The atmosphere? It’s a bit like a reunion of emigrants that have come home for a family gathering: people that haven’t seen each for many months greet one another like long lost friends. The people you have kept in touch with by email or Twitter/Facebook are now right in front of you. Babies that winked at you last year from their carrycots are now taking their first steps. People that were single last year are now married. People change but not the work – in fact, the people involved work just as hard, if not harder, to get the event off the ground, onto television, and into the ether.
What has changed radically this year, however, is the profile of the Music Trail. A recent addition to Other Voices, the Music Trail (now in its third year) is overseen by Martin Byrne, a dab hand at sussing out music talent, and an even more experienced person at corralling that talent in a way that puts many other people at the same game in the ha’penny place. There was a time in the life of Other Voices when it might have seemed as if the event was an open door to music industry and media people and a closed shop to everyone else – you can only fit so many people into the beautiful but low capacity St James Church, after all. Over the past five years, however, what with live streaming of the church gigs in numerous pubs around the town, and the aforementioned Music Trail taking place in many venues, the reach of the event has really broadened out. On checking into my B&B accommodation on Thursday, I asked what the buzz around the town was like. There isn’t a room to be had, I was informed. The reason? The success of the Music Trail.
In other words, people are now coming to the town not just for the estimable gigs at St James Church. The amount of music acts playing the Music Trail has increased by 50 per cent in the short space of three years, and we won’t be surprised if it increases slightly further. What is amazing about the Music Trail, however, is the wealth of genuine talent on display. Today, for example, there are eleven acts performing in various venues from 5pm (Sorcha Ni Bhriain at Coach House) to after midnight Rusangano Family at An Chonair). Tomorrow (Saturday), the Music Trail commences at 1.30pm (Conor Walsh at The Lab) and over 20 music acts later finishes at 12.30am with New Jackson/Simon Bird at An Droichead Beag.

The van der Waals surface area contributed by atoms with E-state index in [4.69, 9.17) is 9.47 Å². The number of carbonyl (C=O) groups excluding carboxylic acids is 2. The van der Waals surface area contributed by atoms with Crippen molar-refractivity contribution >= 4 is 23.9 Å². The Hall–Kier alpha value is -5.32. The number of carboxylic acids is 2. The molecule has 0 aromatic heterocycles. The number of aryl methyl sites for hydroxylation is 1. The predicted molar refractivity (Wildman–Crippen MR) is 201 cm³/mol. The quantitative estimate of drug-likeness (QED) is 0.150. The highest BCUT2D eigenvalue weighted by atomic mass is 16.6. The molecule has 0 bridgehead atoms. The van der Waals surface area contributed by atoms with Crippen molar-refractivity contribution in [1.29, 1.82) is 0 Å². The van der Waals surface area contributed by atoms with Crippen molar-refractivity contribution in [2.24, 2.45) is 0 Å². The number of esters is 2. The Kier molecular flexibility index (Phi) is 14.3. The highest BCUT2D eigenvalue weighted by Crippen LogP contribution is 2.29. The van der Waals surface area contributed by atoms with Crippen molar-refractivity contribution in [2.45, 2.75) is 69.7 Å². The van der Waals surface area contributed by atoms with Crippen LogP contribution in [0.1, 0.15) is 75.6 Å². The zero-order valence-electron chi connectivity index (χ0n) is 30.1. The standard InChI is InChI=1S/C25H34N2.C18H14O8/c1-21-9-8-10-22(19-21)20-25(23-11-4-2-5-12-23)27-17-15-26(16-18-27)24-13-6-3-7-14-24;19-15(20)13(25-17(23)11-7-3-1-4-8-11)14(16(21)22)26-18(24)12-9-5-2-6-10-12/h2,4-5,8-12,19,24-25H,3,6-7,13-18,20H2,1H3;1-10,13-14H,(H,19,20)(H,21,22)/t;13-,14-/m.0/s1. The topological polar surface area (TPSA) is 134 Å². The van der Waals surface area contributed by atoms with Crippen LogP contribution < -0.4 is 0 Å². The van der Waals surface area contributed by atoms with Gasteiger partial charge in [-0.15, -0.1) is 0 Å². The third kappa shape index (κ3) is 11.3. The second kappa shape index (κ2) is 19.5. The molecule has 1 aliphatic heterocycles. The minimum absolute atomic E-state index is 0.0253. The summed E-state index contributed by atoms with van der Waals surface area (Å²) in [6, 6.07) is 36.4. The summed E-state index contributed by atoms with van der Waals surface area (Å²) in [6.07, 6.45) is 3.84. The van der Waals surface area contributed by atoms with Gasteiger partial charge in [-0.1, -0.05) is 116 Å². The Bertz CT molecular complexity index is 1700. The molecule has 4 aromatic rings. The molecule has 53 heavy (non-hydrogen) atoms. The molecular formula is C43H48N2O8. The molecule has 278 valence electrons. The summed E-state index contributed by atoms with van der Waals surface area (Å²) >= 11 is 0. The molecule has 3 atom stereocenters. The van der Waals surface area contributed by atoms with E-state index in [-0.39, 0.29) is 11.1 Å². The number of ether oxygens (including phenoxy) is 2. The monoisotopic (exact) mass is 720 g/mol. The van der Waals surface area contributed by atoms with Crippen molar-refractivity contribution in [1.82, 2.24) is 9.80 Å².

Life goes on, of course, but for many it seems as if the Other Voices event has an internal dynamic, an informal community, perhaps, of its own. It feels good, frankly. And it’s not just because cosy/comfy Christmas is a few weeks away, either – this is an event that justifiably feels good about itself, and because of that all but the obstinate or ungracious feel that way, too. What’s crucial to note, however is that the words ‘Other’ and ‘Voices’ are really just that. It might be seen by some as a brand, but if you parse the words that’s exactly what this event is about. New voices. Different ways of saying things. Original perspectives. You might not agree with all that’s being offered, but you can’t deny that it does exactly what it says on the biscuit tin. You’re looking for the usual suspects? Move on, ambulance chasers, there’s nothing for you here.